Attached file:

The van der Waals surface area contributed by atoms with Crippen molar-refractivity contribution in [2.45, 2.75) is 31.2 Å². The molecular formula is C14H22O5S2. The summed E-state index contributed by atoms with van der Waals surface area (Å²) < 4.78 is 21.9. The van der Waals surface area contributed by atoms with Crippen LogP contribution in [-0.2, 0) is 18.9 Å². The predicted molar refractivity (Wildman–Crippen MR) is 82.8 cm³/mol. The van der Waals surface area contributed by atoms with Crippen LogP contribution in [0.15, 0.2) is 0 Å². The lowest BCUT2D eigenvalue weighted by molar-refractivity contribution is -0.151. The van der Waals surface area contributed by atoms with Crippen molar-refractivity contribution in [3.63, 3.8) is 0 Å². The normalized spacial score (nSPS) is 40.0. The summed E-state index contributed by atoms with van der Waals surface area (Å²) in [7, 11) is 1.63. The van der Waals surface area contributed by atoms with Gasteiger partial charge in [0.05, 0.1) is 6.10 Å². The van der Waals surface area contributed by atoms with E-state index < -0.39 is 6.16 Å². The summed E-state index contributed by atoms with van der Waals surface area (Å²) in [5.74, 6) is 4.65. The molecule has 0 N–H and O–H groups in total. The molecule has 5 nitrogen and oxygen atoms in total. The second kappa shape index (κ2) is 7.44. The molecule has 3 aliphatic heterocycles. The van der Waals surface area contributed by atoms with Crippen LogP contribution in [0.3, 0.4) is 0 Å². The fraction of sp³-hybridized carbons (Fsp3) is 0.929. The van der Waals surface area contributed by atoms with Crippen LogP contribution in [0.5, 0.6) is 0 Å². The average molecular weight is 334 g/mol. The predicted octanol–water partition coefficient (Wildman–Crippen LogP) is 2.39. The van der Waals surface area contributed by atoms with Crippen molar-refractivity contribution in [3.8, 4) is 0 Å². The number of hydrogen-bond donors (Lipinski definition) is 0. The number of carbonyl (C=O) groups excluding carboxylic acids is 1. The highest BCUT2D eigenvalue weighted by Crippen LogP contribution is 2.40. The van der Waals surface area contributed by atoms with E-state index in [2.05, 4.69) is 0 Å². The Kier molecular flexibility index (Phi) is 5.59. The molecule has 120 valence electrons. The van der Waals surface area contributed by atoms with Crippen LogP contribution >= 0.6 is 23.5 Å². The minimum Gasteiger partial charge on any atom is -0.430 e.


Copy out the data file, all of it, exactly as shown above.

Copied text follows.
The van der Waals surface area contributed by atoms with Crippen molar-refractivity contribution in [2.45, 2.75) is 31.2 Å². The molecular formula is C14H22O5S2. The summed E-state index contributed by atoms with van der Waals surface area (Å²) < 4.78 is 21.9. The van der Waals surface area contributed by atoms with Crippen LogP contribution in [-0.2, 0) is 18.9 Å². The predicted molar refractivity (Wildman–Crippen MR) is 82.8 cm³/mol. The van der Waals surface area contributed by atoms with Crippen LogP contribution in [0.15, 0.2) is 0 Å². The lowest BCUT2D eigenvalue weighted by molar-refractivity contribution is -0.151. The van der Waals surface area contributed by atoms with Crippen molar-refractivity contribution in [3.63, 3.8) is 0 Å². The normalized spacial score (nSPS) is 40.0. The summed E-state index contributed by atoms with van der Waals surface area (Å²) in [7, 11) is 1.63. The van der Waals surface area contributed by atoms with Gasteiger partial charge in [0.05, 0.1) is 6.10 Å². The van der Waals surface area contributed by atoms with E-state index < -0.39 is 6.16 Å². The summed E-state index contributed by atoms with van der Waals surface area (Å²) in [5.74, 6) is 4.65. The molecule has 0 N–H and O–H groups in total. The molecule has 5 nitrogen and oxygen atoms in total. The second kappa shape index (κ2) is 7.44. The molecule has 3 aliphatic heterocycles. The van der Waals surface area contributed by atoms with Crippen LogP contribution in [0.3, 0.4) is 0 Å². The fraction of sp³-hybridized carbons (Fsp3) is 0.929. The van der Waals surface area contributed by atoms with Crippen LogP contribution in [0.5, 0.6) is 0 Å². The average molecular weight is 334 g/mol. The predicted octanol–water partition coefficient (Wildman–Crippen LogP) is 2.39. The van der Waals surface area contributed by atoms with Crippen molar-refractivity contribution in [3.8, 4) is 0 Å². The number of hydrogen-bond donors (Lipinski definition) is 0. The number of carbonyl (C=O) groups excluding carboxylic acids is 1. The highest BCUT2D eigenvalue weighted by Crippen LogP contribution is 2.40. The van der Waals surface area contributed by atoms with E-state index in [2.05, 4.69) is 0 Å². The Kier molecular flexibility index (Phi) is 5.59. The molecule has 120 valence electrons. The van der Waals surface area contributed by atoms with Crippen LogP contribution >= 0.6 is 23.5 Å². The minimum Gasteiger partial charge on any atom is -0.430 e.